We believe that in the circumstances you describe, Code of Criminal Procedure article 17.11, section 2 and article 2372p-3 conflict. Article 17.11, section 2 disqualifies a surety who is in default on a bail bond from signing as a surety during the period of default anywhere in the state and, in effect, requires any sheriff to refuse to accept a bond from such a surety. Article 2372p-3, section 14, however, precludes a sheriff from unilaterally refusing a bail bond from a bondsman licensed in the county on this basis. Article 2372p-3 is the more recent(3) and "more particular statute. It applies only in counties that have a bail bond board, while article 17.14 applied in every Texas county before the legislature enacted article 2372p-3. Thus, article 2372p-3 controls when in conflict with the more general regulatory provisions of the Code of Criminal Procedure." Font, 867 S.W.2d at 882. We believe a court would hold that article 2372p-3, section 14 prevails over article 17.11, section 2. See id. at 881-82 (holding that article 2372p-3 provisions governing solvency of bondsmen prevail over Code of Criminal Procedure article 17.14); see also Klevenhagen v. International Fidelity Ins. Co., 861 S.W.2d 13, 18 (Tex. App.-Houston [1st Dist.] 1993, no writ) (Insurance Code provisions governing solvency of corporate sureties prevail over Code of Criminal Procedure article 17.13 with regard to collateral posted by corporate sureties); Tex. Gov't Code Ann. 311.026(b) (Vernon 1998) (where general and special provisions conflict and are irreconcilable, special provision generally prevails). For this reason, the Brazos County Sheriff may not unilaterally refuse the bonds of a bondsman who is licensed and in good standing with the Brazos County Bail Bond Board on the basis that the bondsman is in default on a bond in Tarrant County.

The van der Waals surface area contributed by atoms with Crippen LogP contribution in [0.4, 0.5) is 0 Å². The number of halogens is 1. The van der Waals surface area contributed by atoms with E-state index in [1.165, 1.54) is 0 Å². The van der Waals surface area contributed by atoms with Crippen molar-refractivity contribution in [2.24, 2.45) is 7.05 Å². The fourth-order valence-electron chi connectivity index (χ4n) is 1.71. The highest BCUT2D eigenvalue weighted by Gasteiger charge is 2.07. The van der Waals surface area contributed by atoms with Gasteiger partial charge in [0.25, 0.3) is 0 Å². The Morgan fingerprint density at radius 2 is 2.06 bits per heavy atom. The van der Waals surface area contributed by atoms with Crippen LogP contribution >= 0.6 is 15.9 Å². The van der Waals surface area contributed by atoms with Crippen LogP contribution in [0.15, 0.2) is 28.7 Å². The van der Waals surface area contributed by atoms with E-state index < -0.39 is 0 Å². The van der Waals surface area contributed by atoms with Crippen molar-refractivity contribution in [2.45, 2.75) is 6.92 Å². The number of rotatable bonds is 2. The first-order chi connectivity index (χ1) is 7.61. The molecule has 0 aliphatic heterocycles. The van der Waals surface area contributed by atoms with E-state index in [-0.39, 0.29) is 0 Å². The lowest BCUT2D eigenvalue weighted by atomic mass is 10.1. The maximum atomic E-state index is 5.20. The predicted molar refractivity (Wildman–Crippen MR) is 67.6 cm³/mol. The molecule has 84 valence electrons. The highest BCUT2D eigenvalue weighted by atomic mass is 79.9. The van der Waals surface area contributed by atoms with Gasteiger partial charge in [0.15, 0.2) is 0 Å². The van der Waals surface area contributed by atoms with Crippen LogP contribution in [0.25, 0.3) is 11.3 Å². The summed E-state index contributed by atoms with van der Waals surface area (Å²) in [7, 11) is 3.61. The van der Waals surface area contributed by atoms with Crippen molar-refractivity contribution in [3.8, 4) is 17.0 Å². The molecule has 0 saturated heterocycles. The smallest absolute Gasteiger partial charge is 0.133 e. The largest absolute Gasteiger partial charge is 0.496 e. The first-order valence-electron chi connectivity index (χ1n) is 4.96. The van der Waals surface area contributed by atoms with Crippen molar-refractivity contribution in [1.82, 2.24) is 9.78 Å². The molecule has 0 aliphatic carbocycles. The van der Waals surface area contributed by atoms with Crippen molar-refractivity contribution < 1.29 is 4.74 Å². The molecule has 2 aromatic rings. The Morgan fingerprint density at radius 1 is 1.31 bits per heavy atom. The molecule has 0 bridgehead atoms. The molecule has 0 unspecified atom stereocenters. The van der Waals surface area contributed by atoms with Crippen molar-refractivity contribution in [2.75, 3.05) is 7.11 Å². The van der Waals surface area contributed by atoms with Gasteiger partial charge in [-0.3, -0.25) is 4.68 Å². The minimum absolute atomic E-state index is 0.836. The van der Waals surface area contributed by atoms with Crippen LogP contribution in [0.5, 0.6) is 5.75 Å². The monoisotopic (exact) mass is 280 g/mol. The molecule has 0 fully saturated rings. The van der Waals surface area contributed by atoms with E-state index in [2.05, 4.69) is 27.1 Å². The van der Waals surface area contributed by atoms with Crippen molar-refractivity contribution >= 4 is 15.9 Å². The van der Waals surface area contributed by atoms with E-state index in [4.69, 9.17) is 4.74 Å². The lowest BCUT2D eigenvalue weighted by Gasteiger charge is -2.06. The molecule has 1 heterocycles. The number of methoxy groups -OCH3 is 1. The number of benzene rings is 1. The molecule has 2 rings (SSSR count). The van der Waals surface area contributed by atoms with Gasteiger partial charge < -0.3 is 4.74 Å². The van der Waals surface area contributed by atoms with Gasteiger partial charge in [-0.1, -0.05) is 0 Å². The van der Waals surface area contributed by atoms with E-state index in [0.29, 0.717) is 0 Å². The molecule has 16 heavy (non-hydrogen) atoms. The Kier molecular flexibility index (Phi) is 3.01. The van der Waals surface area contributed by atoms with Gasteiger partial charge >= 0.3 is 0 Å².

You urge us to conclude that article 17.11, section 2 prevails over article 2372p-3 and authorizes the sheriff to disqualify the licensed bondsman, relying primarily upon Burns v. Harris County Bail Bond Board, 663 S.W.2d 615 (Tex. App.-Houston [1st Dist.] 1983, no writ). We decline to do so for the following reasons.